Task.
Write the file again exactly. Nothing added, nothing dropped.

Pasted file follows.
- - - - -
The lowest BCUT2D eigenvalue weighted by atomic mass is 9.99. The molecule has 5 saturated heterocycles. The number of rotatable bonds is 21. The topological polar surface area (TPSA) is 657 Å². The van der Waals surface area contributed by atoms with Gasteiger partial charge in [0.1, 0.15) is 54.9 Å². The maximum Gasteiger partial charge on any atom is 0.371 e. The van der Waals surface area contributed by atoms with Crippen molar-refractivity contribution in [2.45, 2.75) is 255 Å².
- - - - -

The lowest BCUT2D eigenvalue weighted by atomic mass is 9.99. The molecule has 5 saturated heterocycles. The number of rotatable bonds is 21. The topological polar surface area (TPSA) is 657 Å². The van der Waals surface area contributed by atoms with Gasteiger partial charge in [0.1, 0.15) is 54.9 Å². The maximum Gasteiger partial charge on any atom is 0.371 e. The van der Waals surface area contributed by atoms with Crippen molar-refractivity contribution in [2.45, 2.75) is 255 Å².